October is here, and Halloween is just around the bend. You know what that means? Horror movies, horror movies, horror movies! You heard me right. Luckily, for those of us who live in Boston, there will be plenty of eerie cinematic goodies popping up in theaters throughout the month (along with some other classics of the non-eerie variety). Here are the best film screenings to check out this month in Boston.
The Brattle Theatre
“Double Indemnity” (directed by Billy Wilder, 1944): Wed., 10/8 and Thu., 10/9 at 5:00 p.m., 7:15 p.m., & 9:30 p.m.
Like many classic film noirs, the plot of “Double Indemnity” matters very little. What does matter, however, is the utter style and visuals to match. Billy Wilder set the bar for the entire movement, crafting a film that revealed itself through its images. Plus, who can forget Barbara Stanwyck as the femme fatale to end all femme fatales?
“The Lady from Shanghai” (directed by Orson Welles, 1947): Fri., 10/24 at 5:15 p.m. & 8:45 p.m.
When discussing the films of Orson Welles, “The Lady from Shanghai” typically gets forgotten in favor of the usual suspects like “Citizen Kane” or “The Magnificent Ambersons.” It may not rank with his very best, but it’s still a great film, and a weird one at that. Continuing in the line of other film noirs, the plot makes little to no sense, but that’s beside the point. The visuals are fantastic and surreal, particularly the now-famous ending set in a hall of mirrors.
“Rosemary’s Baby” (directed by Roman Polanski, 1968): Sat., 10/25 at 12:30 p.m. and Wed., 10/29 at 8:30 p.m.
“Rosemary’s Baby” is easily one of the greatest horror films of all time, and it stands with Polanski’s best. Both surreal and realistic, disturbing, and claustrophobic, with an iconic performance by Mia Farrow, the film is a psychologically distressing portrait of pregnancy and satanism. Fun fun fun.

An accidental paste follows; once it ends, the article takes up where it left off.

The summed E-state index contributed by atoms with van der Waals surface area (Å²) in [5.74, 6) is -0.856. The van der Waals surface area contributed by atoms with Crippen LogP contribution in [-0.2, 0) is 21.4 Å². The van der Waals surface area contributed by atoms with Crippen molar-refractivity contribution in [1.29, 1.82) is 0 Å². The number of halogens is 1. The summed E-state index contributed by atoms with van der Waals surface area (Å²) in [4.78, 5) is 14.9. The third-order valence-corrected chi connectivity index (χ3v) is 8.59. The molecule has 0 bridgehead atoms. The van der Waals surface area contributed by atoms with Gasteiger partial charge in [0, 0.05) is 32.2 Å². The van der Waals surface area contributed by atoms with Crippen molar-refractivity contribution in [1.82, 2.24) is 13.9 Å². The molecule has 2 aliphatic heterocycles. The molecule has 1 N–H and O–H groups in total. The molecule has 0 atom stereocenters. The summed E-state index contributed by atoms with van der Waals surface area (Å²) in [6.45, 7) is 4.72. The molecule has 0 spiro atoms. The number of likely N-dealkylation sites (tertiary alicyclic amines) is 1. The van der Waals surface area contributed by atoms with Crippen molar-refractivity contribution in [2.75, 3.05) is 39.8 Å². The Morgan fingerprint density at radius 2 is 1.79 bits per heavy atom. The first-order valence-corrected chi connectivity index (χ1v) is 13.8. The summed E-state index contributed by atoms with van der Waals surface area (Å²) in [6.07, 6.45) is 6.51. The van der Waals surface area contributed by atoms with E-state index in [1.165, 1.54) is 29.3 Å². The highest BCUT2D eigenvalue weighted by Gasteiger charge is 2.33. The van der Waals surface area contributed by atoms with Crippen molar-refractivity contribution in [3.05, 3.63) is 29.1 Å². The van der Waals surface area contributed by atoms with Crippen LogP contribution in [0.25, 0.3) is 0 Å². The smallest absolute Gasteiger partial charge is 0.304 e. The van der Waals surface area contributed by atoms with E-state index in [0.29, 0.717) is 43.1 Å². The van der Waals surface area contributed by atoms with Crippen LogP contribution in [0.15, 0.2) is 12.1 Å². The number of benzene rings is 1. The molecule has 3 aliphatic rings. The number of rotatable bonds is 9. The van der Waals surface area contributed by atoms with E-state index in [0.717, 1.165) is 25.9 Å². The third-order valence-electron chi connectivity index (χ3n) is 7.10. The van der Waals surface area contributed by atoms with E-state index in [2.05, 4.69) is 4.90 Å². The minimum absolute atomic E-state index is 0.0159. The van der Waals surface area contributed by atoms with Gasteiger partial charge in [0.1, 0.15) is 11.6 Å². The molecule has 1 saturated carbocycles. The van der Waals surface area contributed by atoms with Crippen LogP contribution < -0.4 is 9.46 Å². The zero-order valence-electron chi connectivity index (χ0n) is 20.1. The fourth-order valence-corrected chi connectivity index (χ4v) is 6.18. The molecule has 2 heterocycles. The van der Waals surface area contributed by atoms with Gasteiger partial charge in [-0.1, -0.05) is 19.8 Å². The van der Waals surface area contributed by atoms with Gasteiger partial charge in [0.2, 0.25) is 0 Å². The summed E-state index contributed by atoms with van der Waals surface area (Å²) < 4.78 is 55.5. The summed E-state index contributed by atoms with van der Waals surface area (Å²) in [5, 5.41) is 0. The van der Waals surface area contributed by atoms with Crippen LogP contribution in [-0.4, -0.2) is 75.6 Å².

The Coolidge Corner Theatre
“The Descent” (directed by Neil Marshall, 2005): Fri., 10/10 and Sat., 10/11 at 11:59 p.m.
While “The Descent” may not seem like the most original horror movie ever made, it makes the most of its plot through technique and execution. The claustrophobic setting and masterful use of off-screen sound culminate in a viscerally terrifying tale of loss and survival.
14th Annual Halloween Horror Marathon: Sat., 10/25 at 11:59 p.m.
The Coolidge Corner Theatre continues their tradition in the spirit of the season! Starting at midnight, the marathon opens with a double feature of “Frankenstein” and “The Lost Boys.” While the marathon runs twelve hours, the four films to show after the opening double feature are kept under wraps. Why spoil all the fun?
“Dracula” (directed by Tod Browning, 1931): Fri., 10/31 at 11:59 p.m.
I think this one speaks for itself.
The Kendall Square Cinema
“Only Lovers Left Alive” (directed by Jim Jarmusch, 2014): Fri., 10/3 and Sat., 10/4 at 11:45 p.m.
Tilda Swinton and Tom Hiddleston star in a Jim Jarmusch vampire hangout movie? *swoon*
“Seven” (directed by David Fincher, 1995): Fri., 10/24 and Sat., 10/25 at 11:45 p.m.
The film that put David Fincher on the map is still one of his best. “Seven” is equal parts procedural, horror film, morality tale, and mystery-thriller, all cloaked in a rain-drenched, seedy atmosphere. It’ll have people forever wondering: “What’s in the box?”